The Centers for Disease Control and Prevention defines infant mortality as the death of an infant before his or her first birthday. The infant mortality rate (IMR) is the number of infant deaths for every 1,000 live births. The IMR provides key information about both maternal and infant health and is an important marker of the overall health of a society. In 2017, the infant mortality rate in the United States was 5.8 deaths per 1,000 live births.1
Alabama's infant mortality rate of 7.4 infant deaths per 1,000 live births in 2017 is lower than the 9.1 infant deaths per 1,000 live births in 2016. This is the lowest infant mortality rate ever recorded in Alabama. It represents 435 infant deaths with 207 of those deaths to black infants, 33 to Hispanic infants, and 196 of those deaths to white infants. When compared to the 2017 national rate of 5.8 infant deaths per 1,000 live births, Alabama continues to have much work to conduct.
Disparities in infant mortality by race continue to persist. The infant mortality rate of black infants remains twice that of white infants. The 2017 black infant mortality rate was 11.3 infant deaths per 1,000 live births compared to the white infant mortality rate of 5.6 infant deaths per 1,000 live births. Health outcomes are molded by the environment in which people are born, live, work, play, and age and not simply by health behaviors of the individual. These factors, which contribute to health outcomes, are formed by the historical, social, political and economic forces in the individual’s environment. Resources that enhance quality of life can have a significant influence on population health.2 Therefore, improving birth outcomes, reducing maternal, fetal, and infant deaths requires a multifaceted approach that addresses both societal and health systems factors.
Most often, there is no single factor that causes the death of an infant, and it is often the result of a number of contributing and associated factors. Leading causes of infant death that contribute to infant mortality in Alabama include low birthweight, preterm births before 37 weeks gestation, and Sudden Infant Death Syndrome (SIDS). Associated factors include race, where one lives, environmental influences, and available resources known as social determinants of health or health inequities.
Being born low birthweight, less than 5 pounds and 8 ounces, is a significant factor directly related to infant morbidity and mortality. Babies born too soon or too small encounter significant risks of serious, costly, and devastating life-long health conditions. Very low birthweight is defined as weighing less than 3 pounds and 5 ounces and these infants accounted for 196 of the infant deaths in 2017. These very small and fragile babies are at risk of developing major, long-term physical and cognitive problems with consequences impacting families and state resources.
Preterm birth is the birth of an infant born too soon, before 37 weeks of gestation have been completed.3 Prematurity and low birth weight are the second leading cause of infant mortality and accounted for 62.3 percent of the infant deaths in 2017. In 2017, 12.0 percent of all live births were preterm and 13.3 percent of all infant deaths were associated with being born preterm in Alabama. The best predictor of a preterm birth is a previous preterm birth. Approximately 5 percent or 350 infants were born to mothers who had experienced a previous preterm birth. Important growth and development occurs throughout pregnancy, including in the final months and weeks. Premature babies have to spend time in a neonatal intensive care untie, may have health problems, and may experience long-term challenges including intellectual and developmental disabilities that may last a lifetime.4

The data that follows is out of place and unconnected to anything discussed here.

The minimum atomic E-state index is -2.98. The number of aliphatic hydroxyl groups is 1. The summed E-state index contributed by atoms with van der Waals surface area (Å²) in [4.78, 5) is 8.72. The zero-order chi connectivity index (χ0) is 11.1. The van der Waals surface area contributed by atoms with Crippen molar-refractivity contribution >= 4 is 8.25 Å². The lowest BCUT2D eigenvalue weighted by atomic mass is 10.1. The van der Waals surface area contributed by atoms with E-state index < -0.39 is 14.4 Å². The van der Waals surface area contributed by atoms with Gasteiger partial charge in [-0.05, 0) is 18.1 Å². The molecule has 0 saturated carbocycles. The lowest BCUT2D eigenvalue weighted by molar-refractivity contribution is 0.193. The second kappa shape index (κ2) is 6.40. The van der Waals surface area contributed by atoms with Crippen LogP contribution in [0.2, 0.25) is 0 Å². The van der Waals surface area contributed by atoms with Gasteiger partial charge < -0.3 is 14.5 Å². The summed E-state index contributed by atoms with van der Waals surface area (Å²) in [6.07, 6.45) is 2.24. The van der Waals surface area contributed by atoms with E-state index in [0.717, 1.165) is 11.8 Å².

An additional concern in Alabama resulting in a high number of infant deaths includes Sudden Unexpected Infant Death (SUID). These deaths occur among infants less than one year old and have no immediately obvious cause.5 The three commonly reported types of SUID include Sudden infant death syndrome (SIDS), unknown cause, and accidental suffocation and strangulation in bed. In 2017, 111 infant deaths were classified as SUID; this accounted for 25.5 percent of all infant deaths in Alabama. For more information on prevention and risk reduction see Ways to Reduce the Risk of SIDS and Other Sleep Related Causes. It is important to always use a crib or sleep space that is Consumer Product Safety Commission approved. See the CPSC Safe to Sleep Crib Education Center to learn more.
1Centers for Disease Control and Prevention (CDC). (2019, March 27). Reproductive Health: Infant Mortality. Retrieved from https://www.cdc.gov/reproductivehealth/maternalinfanthealth/infantmortality.htm
2Office of Disease Prevention and Health Promotion. (2019, December 5). 20202 Objectives: Social Determinants of Health. Retrieved from https://www.healthypeople.gov/2020/topics-objectives/topic/social-determinants-of-health
3CDC. (2019, October 21). Reproductive Health: Preterm Birth. Retrieved from https://www.cdc.gov/reproductivehealth/maternalinfanthealth/pretermbirth.htm
4March of Dimes. (2019, October). Premature Babies. Retrieved from
5CDC. (19, September 13). Sudden Unexpected Infant Death and Sudden Infant Death syndrome: Data and Statistics. Retrieved from: https://www.cdc.gov/sids/data.htidsm
Page last updated: December 10, 2019